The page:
Municipal Fire Fighting and Prevention Supervisors

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About the Job

Supervise fire fighters who control and extinguish municipal fires, protect life and property, and conduct rescue efforts.

It is also Called

  • Training Officer
  • Operations Chief
  • Lieutenant Firefighter
  • Lieutenant Fire Fighter
  • Fire Suppression Captain
  • Fire Prevention Chief
  • Fire Prevention Captain
  • Fire Prevention Bureau Captain
  • Fire Officer
  • Fire Marshal
show all

What They Do

  • Conduct fire drills for building occupants and report on the outcomes of such drills.
  • Oversee review of new building plans to ensure compliance with laws, ordinances, and administrative rules for public fire safety.
  • Document efforts taken to bring property owners into compliance with laws, codes, regulations, ordinances, and standards.
  • Report and issue citations for fire code violations found during inspections, testifying in court about violations when required.
  • Present and interpret fire prevention and fire code information to citizens' groups, organizations, contractors, engineers, and developers.
  • Identify corrective actions needed to bring properties into compliance with applicable fire codes and ordinances and conduct follow-up inspections to see if corrective actions have been taken.
  • Recommend to proper authorities possible fire code revisions, additions, and deletions.
  • Study and interpret fire safety codes to establish procedures for issuing permits to handle hazardous or flammable substances.
  • Develop or review building fire exit plans.
  • Inspect and test new and existing fire protection systems, fire detection systems, and fire safety equipment to ensure that they are operating properly.

Interests

People who work in this occupation generally have the interest code: ECI.

This means people who work in this occupation generally have Enterprising interests, but also prefer Conventional and Investigative environments.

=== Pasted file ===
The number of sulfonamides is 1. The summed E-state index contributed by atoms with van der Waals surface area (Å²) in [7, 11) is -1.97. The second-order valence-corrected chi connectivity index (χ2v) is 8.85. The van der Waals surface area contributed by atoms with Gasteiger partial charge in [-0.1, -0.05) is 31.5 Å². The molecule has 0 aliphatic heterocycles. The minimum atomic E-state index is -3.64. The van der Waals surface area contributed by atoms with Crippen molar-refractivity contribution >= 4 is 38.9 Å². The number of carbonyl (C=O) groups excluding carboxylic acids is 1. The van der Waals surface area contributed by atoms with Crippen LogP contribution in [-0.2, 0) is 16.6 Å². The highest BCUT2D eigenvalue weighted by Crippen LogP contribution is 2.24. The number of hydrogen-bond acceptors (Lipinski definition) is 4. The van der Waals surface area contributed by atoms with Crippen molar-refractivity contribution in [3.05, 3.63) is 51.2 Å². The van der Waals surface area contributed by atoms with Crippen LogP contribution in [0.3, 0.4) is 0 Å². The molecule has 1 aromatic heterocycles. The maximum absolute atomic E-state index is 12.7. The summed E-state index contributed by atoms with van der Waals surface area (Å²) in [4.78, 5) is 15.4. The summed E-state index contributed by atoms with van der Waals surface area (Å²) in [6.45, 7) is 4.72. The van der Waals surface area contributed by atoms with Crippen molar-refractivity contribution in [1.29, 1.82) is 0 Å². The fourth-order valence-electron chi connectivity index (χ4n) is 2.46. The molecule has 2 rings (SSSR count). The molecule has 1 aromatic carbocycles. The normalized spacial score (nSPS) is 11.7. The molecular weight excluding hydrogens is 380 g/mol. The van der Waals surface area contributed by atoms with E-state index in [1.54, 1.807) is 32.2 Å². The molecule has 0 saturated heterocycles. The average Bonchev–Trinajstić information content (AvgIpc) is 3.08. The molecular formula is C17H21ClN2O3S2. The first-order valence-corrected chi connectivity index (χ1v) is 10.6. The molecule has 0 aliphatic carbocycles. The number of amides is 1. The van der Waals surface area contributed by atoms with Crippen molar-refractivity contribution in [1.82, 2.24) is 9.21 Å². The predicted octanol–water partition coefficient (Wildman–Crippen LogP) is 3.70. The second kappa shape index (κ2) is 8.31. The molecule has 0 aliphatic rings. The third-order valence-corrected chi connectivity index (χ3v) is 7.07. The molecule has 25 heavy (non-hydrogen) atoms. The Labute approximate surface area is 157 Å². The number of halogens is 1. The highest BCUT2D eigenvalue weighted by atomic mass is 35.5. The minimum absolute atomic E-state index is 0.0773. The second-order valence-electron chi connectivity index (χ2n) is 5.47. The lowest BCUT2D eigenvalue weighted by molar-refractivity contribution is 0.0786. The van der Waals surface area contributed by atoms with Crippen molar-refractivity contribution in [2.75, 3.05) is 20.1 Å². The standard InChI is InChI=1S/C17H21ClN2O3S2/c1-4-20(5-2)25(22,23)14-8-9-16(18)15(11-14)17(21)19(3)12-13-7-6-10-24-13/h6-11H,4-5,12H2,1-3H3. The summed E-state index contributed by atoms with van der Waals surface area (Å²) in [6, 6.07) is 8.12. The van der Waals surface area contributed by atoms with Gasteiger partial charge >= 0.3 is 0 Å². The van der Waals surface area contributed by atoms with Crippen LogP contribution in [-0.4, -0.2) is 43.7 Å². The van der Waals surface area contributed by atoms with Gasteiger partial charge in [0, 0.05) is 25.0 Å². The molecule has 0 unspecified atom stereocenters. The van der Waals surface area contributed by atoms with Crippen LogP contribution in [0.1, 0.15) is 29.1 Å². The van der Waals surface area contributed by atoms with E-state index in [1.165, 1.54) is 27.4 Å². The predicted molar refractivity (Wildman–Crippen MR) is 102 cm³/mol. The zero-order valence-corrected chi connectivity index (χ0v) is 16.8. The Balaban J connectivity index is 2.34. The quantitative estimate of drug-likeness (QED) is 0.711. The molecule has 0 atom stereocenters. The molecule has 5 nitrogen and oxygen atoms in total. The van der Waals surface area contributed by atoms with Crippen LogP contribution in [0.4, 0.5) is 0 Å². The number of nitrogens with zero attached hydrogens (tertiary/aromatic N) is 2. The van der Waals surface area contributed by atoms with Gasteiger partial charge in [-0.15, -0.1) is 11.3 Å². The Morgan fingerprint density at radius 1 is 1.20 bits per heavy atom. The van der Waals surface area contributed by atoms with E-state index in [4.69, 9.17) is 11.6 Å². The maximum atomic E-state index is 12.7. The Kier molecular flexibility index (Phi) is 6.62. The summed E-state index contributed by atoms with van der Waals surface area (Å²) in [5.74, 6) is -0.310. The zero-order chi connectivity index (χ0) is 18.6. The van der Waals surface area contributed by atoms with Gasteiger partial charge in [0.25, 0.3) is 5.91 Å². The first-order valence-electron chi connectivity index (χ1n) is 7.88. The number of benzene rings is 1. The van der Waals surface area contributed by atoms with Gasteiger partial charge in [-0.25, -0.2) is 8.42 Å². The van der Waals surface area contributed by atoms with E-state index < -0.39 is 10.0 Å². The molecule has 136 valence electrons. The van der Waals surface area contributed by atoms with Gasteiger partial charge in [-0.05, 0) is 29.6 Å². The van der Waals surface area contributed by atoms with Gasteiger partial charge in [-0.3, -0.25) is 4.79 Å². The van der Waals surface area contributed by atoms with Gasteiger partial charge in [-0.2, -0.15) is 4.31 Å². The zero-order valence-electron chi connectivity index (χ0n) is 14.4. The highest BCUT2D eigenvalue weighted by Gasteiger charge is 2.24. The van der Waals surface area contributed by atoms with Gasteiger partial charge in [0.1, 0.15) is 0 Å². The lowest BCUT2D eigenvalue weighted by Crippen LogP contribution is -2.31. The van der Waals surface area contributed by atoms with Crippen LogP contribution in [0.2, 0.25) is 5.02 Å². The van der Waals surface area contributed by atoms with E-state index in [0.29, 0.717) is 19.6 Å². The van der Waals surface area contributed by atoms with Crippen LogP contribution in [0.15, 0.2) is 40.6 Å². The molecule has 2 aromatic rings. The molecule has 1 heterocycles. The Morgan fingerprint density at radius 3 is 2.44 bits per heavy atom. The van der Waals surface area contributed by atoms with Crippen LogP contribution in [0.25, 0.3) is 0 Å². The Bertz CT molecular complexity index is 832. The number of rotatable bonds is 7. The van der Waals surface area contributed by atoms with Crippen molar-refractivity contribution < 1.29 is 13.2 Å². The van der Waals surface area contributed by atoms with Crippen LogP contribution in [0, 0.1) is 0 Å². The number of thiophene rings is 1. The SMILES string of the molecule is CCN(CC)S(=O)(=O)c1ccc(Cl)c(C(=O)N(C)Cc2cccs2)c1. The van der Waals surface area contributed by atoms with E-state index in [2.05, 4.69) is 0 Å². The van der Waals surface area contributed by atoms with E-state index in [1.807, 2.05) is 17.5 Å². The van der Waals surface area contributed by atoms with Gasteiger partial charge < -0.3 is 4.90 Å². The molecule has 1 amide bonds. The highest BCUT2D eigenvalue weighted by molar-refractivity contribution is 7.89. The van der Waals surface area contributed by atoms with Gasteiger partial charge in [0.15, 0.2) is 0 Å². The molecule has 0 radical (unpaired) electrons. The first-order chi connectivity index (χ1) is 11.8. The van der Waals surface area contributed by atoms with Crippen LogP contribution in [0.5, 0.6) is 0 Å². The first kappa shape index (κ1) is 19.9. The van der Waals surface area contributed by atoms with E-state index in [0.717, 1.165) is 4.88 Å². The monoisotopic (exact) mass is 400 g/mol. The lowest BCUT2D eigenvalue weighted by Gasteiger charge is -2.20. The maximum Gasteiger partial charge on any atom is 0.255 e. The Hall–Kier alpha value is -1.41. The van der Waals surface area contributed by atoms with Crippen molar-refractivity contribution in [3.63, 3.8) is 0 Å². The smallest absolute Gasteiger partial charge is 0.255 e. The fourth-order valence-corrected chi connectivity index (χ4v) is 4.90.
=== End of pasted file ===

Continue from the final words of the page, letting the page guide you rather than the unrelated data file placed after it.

Work Values

People who work in this occupation generally prize Relationships, but also value Independence and Recognition in their jobs.

Things They Need to Know

  • Public Safety and Security - Knowledge of relevant equipment, policies, procedures, and strategies to promote effective local, state, or national security operations for the protection of people, data, property, and institutions.
  • Customer and Personal Service - Knowledge of principles and processes for providing customer and personal services. This includes customer needs assessment, meeting quality standards for services, and evaluation of customer satisfaction.
  • Building and Construction - Knowledge of materials, methods, and the tools involved in the construction or repair of houses, buildings, or other structures such as highways and roads.
  • English Language - Knowledge of the structure and content of the English language including the meaning and spelling of words, rules of composition, and grammar.
  • Administration and Management - Knowledge of business and management principles involved in strategic planning, resource allocation, human resources modeling, leadership technique, production methods, and coordination of people and resources.

Things They Need to Be Able to Do

  • Complex Problem Solving - Identifying complex problems and reviewing related information to develop and evaluate options and implement solutions.
  • Coordination - Adjusting actions in relation to others' actions.
  • Monitoring - Monitoring/Assessing performance of yourself, other individuals, or organizations to make improvements or take corrective action.
  • Critical Thinking - Using logic and reasoning to identify the strengths and weaknesses of alternative solutions, conclusions or approaches to problems.
  • Speaking - Talking to others to convey information effectively.
  • Active Listening - Giving full attention to what other people are saying, taking time to understand the points being made, asking questions as appropriate, and not interrupting at inappropriate times.
  • Social Perceptiveness - Being aware of others' reactions and understanding why they react as they do.

Education Required

Most occupations in this zone require training in vocational schools, related on-the-job experience, or an associate's degree.

Wages

In 2016, the average annual wage in Pennsylvania was $73,720 with most people making between $51,790 and $101,980

Outlook

0.00%
avg. annual growth

During 2014, this occupation employed approximately 810 people in Pennsylvania. It is projected that there will be 800 employed in 2024.

This occupation will have about 0 openings due to growth and about 40 replacement openings for approximately 40 total annual openings.



Pennsylvania Department of Education